When Kari Johnson was a child, she used to parade around her living room in her mother’s too-big high heels. But rather than pretend she was on a high-fashion catwalk, she handed out worksheets to her imaginary students.
“I would walk the line of make-believe desks and relish in the sound of the high heels because I remember my teachers walking down the hallway and hearing the click of their shoes,” she said. “So I would wear them, and I’d grade papers and pretend I was a teacher. It’s just all I’ve ever wanted to do.”
Her dream came true 15 years ago when she began her career as a kindergarten teacher at Fruitville Elementary. She has stayed with the school throughout her career, and in January, she was named the district’s Teacher of the Year.
Johnson said when she first heard she was nominated, she was shocked.
“There [are] so many wonderful educators in Sarasota County, and I feel like everybody deserves such recognition and honor, so I don’t feel like it should be just me,” Johnson said. “I’m in my own classroom all day, and the fact that people are noticing what I’m doing is just incredibly humbling.”
Johnson was first nominated by her peers in November to to be Fruitville’s Teacher of the Year before being recognized at the district level. Fruitville Elementary Principal Steven French said he couldn’t think of a better representation of the school.
“At Fruitville, we like to be recognized as a familylike atmosphere where families, staff and students work together, struggle together and celebrate together for a common goal,” French said. “She is a great example of how hard work, attitude and commitment equal success.”
Johnson said she felt called to become an elementary school teacher because of the influential educators she had as a student.
“I’m a big believer in how teachers make you feel,” she said. “Mine just made you feel like you’re safe and capable and able to do so much, which I think is more impactful than anything.”
Although she said kindergarten is a difficult age because students are just learning behavior management skills, it is rewarding because of the innocence the students have toward the subject matter and being in school itself.
“If you have trust and control, the students adore you, and they make everything happy,” Johnson said. “They love school because everything is exciting to them, and they truly want to learn and be there. It’s just a positive, happy place to be.”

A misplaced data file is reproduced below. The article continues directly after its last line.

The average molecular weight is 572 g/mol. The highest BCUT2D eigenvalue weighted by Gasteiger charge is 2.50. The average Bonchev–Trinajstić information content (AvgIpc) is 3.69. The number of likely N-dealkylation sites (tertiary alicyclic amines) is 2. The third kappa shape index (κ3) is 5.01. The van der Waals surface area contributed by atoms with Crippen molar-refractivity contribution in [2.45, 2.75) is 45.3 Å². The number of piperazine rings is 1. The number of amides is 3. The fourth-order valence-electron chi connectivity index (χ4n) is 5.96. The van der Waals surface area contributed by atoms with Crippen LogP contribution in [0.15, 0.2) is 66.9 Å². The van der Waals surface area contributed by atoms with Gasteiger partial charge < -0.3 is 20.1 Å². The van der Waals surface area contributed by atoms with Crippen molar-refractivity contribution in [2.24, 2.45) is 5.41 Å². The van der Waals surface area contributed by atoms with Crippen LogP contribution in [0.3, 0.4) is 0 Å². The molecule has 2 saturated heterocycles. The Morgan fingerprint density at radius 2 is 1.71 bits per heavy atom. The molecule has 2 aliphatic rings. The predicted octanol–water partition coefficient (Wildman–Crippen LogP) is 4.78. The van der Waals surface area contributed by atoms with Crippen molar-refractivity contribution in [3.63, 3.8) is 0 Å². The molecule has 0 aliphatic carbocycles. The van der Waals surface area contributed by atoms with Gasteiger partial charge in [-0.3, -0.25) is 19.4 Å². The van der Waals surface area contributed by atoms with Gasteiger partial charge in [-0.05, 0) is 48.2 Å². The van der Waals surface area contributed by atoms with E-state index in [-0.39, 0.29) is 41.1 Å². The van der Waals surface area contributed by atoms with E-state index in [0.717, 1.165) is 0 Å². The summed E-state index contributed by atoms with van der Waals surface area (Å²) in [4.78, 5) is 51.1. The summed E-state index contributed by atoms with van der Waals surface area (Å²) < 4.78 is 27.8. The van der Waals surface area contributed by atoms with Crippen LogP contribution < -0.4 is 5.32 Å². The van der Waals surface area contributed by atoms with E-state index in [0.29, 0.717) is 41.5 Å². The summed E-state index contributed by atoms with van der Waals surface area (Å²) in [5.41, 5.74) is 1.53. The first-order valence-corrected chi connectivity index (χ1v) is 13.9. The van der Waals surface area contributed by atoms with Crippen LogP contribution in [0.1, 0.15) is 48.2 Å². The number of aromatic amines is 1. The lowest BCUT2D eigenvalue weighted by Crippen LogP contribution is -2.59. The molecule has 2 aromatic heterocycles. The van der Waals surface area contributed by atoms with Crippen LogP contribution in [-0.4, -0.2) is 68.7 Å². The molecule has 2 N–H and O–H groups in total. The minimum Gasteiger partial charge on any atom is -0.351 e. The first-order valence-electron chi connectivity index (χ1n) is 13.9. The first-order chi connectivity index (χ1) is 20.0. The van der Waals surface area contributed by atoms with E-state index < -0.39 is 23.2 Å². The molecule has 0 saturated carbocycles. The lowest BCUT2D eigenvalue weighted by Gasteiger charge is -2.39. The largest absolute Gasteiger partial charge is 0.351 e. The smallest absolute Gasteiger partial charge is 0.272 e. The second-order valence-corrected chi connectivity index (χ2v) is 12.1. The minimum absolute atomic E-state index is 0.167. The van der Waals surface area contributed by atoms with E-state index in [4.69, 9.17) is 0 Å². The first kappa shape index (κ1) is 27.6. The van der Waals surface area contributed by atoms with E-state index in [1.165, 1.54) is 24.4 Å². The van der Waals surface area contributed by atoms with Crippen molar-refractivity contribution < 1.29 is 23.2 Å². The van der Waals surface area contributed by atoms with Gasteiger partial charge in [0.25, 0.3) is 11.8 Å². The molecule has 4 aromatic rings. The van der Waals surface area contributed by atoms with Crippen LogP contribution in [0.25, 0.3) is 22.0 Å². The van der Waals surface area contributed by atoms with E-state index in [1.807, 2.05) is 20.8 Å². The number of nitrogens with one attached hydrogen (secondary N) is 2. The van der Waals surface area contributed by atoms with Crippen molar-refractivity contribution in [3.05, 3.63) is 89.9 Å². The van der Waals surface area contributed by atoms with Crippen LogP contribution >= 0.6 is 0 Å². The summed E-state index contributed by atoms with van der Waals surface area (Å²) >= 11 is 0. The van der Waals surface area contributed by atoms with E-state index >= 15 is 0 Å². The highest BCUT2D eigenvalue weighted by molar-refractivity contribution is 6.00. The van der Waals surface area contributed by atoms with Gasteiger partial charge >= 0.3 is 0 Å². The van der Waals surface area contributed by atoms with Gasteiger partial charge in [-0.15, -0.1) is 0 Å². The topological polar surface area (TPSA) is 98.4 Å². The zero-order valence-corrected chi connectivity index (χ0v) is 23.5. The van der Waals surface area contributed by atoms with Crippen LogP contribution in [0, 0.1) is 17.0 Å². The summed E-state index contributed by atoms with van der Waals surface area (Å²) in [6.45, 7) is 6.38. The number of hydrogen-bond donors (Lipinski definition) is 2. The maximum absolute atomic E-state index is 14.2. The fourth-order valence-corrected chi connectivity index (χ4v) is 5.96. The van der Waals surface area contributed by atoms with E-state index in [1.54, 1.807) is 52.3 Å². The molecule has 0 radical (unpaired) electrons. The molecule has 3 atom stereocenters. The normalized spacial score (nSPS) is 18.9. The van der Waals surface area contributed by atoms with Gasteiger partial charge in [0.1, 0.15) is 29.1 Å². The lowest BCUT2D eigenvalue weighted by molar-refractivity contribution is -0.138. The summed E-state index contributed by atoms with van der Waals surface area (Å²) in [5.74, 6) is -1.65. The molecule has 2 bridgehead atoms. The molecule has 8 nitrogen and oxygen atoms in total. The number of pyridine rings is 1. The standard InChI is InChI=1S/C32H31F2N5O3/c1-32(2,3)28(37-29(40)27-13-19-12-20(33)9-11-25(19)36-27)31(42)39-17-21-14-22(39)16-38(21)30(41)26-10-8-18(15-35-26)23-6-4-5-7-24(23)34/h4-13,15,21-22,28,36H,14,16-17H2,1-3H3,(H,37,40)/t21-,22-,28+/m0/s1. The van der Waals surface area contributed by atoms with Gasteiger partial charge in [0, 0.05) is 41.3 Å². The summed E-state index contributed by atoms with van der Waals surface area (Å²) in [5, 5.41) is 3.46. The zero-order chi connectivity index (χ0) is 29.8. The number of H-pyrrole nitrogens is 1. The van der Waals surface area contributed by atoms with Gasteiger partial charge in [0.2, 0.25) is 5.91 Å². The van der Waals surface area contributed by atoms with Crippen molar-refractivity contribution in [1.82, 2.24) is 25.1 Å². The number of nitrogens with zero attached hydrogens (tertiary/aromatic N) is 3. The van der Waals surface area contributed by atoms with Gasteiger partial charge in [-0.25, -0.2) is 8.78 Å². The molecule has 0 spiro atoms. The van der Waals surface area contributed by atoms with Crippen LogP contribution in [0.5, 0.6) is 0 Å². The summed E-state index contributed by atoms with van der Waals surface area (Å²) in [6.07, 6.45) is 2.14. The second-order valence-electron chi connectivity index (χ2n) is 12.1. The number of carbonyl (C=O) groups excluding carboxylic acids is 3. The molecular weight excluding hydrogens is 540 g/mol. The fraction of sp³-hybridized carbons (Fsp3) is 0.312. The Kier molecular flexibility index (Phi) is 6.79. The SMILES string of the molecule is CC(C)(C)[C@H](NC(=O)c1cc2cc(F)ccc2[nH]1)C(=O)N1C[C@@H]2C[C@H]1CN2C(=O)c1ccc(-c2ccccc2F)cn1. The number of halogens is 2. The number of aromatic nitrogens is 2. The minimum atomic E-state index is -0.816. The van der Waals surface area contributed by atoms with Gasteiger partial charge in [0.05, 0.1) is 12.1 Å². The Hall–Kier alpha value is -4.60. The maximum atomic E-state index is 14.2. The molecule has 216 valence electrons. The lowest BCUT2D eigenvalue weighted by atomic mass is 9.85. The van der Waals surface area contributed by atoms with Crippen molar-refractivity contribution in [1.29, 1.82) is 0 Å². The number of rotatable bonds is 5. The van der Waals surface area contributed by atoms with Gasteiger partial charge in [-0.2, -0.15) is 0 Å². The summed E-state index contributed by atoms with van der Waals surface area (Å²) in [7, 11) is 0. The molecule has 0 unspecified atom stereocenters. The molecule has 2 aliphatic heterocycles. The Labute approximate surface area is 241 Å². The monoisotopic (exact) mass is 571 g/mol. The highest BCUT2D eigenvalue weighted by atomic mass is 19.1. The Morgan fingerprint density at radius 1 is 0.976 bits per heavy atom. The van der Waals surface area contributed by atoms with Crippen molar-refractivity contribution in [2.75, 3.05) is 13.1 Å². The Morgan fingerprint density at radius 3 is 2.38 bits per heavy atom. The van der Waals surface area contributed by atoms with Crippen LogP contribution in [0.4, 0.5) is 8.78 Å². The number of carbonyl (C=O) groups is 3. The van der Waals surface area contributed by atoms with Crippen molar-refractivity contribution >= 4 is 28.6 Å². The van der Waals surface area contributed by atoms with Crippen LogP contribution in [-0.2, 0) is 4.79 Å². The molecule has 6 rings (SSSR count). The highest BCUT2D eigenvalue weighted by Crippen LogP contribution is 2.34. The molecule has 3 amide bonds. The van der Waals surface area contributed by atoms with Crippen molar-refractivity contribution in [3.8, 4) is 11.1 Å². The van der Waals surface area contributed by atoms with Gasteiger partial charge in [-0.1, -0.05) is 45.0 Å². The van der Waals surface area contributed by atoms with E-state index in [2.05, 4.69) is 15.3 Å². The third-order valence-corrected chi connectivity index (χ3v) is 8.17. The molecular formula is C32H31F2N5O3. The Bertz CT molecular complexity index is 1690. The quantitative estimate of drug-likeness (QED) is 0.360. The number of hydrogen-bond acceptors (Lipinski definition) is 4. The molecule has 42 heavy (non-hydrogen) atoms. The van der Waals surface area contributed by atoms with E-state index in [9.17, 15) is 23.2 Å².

Johnson sees her role as a kindergarten educator as a big responsibility. When students walk into school for the first time, she wants them to know they are welcome.
“She involves every family in the learning, instilling in each of them that we are in this together for the betterment of the child. She describes herself as the at-school mom and I think that description is perfect,” French said.
The first and most important lesson Johnson tries to instill in her students is kindness. She tries to provide opportunities for her students to show kindness to others in and out of the classroom.
She also strives to make her students confident in themselves, whether that be through their work, their different abilities or their personalities. The best way to do this, she said, is listening.
“They’re little people that have ideas and thoughts of their own and they just want to be heard like anyone else,” Johnson said. “Just providing that time for them to share their ideas and thoughts and let them be who they are is so important.”
In her 15 years of teaching, Johnson said the biggest lesson she’s learned is that it takes time to become a good teacher and it’s OK to ask for help.
“When I started teaching it was just so hard. I really struggled and it was overwhelming,” she said. “But when I learned that I can collaborate and that teaching is not just a one-person job, I became much more effective.”
She now strives to mentor younger teachers and help out in any way she can. Her biggest advice for new teachers? It’s OK not to be perfect.
Johnson is the first to admit that she’s not perfect, but she does strive for perfection in one area: a positive attitude.
“I want to everyday bring a positive, motivating and welcoming environment to my students,” she said. “I want them to know that I’m glad they’re with me, and that we are a team and we can do anything as long as we work together.”
As far as her peers are concerned, she’s succeeding.
“She has a genuine love that is seen every day with every student,” French said. “Her goal is to be her best. She teaches with a passion mixed with high standards and high expectations and the result is getting the best from her students.”
Johnson is now eligible to be the Florida Teacher of the Year. State finalists will be named in May and a winner will be announced in July.